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HQ 085143

August 25, 1989

CLA-2 CO:R:C:G 085143 CMR


TARIFF NO.: 6211.42.0080

Alan Lebowitz, Esq.
Grunfeld, Desiderio, Lebowitz & Silverman 12 East 49th Street
New York, New York 10017

RE: Classification of certain children's Halloween costumes

Dear Mr. Lebowitz:

This ruling is in response to your letter of July 20, 1989, on behalf of Lillian Vernon Corporation, requesting the classification of certain children's Halloween costumes.


The costumes at issue are similarly constructed. Each consists of a lower portion which covers the body and a headpiece (either a small decorative hat-like headpiece with an elastic chin strap or a detachable decorative hood-like headpiece).

The bottom portion of the costumes is composed of two pillow- like parts which are made of a 100 percent cotton woven fabric stuffed with polyfill for shape. The two pillow-like parts are almost completely open at the sides, top and bottom. They are connected by an elasticized textile band at the bottom and by two straps at the shoulders which snap closed. The fronts of the costumes are decorated as either a clock, bumblebee or jack-o- lantern.


Are the costumes at issue "apparel"?

Are the costumes at issue classifiable in subheading 6211.43.0090, HTSUSA, as other garments, in subheading 9503.70.8000, HTSUSA, as toys, or in subheading 9505.90.6000, HTSUSA, as other festive articles?


Under the HTSUSA, toys are classified in Chapter 95. How- ever, Note 1(e) excludes articles of "fancy dress, of textiles, of chapter 61 or 62" from classification within Chapter 95.

Fancy dress is defined in Mary Brooks Picken's The Fashion Dictionary (1973) as:

Costume representing a nation, class, calling, etc., as worn to costume ball or masquerade party. (Page 134)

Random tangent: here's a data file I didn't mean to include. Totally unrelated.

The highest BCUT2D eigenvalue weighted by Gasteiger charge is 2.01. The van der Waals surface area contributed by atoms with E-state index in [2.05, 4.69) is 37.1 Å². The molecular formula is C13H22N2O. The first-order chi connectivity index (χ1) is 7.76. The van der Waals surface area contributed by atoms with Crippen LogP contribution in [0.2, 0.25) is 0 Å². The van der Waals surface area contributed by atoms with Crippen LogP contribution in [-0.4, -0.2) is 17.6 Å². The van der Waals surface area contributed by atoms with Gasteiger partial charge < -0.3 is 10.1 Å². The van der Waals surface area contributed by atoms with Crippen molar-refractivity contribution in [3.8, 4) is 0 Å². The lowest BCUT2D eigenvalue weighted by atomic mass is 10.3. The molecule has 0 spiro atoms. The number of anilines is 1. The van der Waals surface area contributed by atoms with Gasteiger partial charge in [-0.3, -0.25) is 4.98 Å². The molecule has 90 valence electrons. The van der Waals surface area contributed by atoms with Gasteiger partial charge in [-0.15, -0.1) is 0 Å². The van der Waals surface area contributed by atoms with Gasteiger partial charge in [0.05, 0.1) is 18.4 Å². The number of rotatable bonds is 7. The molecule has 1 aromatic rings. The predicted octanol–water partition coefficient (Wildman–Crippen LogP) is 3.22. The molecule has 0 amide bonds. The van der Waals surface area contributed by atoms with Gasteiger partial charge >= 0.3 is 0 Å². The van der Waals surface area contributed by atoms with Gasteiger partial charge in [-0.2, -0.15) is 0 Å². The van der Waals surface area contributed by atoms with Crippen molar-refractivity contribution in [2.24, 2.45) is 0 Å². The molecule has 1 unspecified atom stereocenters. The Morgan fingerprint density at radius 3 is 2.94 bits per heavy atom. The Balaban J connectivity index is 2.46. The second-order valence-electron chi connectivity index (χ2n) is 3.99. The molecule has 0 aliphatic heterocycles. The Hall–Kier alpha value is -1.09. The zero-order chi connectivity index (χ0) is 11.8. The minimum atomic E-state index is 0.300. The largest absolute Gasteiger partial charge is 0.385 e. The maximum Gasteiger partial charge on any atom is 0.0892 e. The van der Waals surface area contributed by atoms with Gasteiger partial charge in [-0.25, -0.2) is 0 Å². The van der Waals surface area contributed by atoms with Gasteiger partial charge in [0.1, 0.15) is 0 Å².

Webster's Third New International Dictionary, Unabridged, at 822 (1965) defines fancy dress as:
a costume (as for a masquerade or party) departing from currently conventional style and usu. representing a fictional or historical character, an animal, the fancy of the wearer, or a particular occupation . . .

Costume is defined in Mary Brooks Picken's The Fashion Dictionary as:

1. Complete dress or apparel, including all outer garments and accessories worn at one time. Also, dress in general; but incorrectly used for a dress. Compare DRESSES. 2. Type of dress for wear to fancy dress ball. See FANCY DRESS. 3. Type of dress characteristic of any country, period, class, or calling. (Bold added) (Page 90)

From the same source, we find the following terms and definitions:
apparel: Clothing of all sorts; * * * (Page 6)
clothing: Any wearing apparel. For types, see SPORTS CLOTHES and DRESSES. (Page 70)
garment: Any article of apparel, chiefly one made of fabric. (Page 160)

Under the topic heading "Dress and Dresses" is the directive "Also see FANCY DRESS." (Page 109)

In Webster's II New Riverside University Dictionary, at 118 (1984), apparel is defined as: "1. Clothing. 2. Something that covers or adorns." Costume is defined as: "1. A prevalent style of dress, including clothing, accessories, and hairdos. 2. A style of dress typical of a particular time, country, or people, often worn in a play or at a festival. 3. A set of clothes appropriate for a particular occasion or season."

From the above definitions, it appears that the terms apparel, clothing, and garment are interchangeable. It also appears clear that fancy dress is a costume and that a costume is apparel or clothing of a particular type. Therefore, if the costumes at issue are fancy dress, as we believe they are, then they are apparel.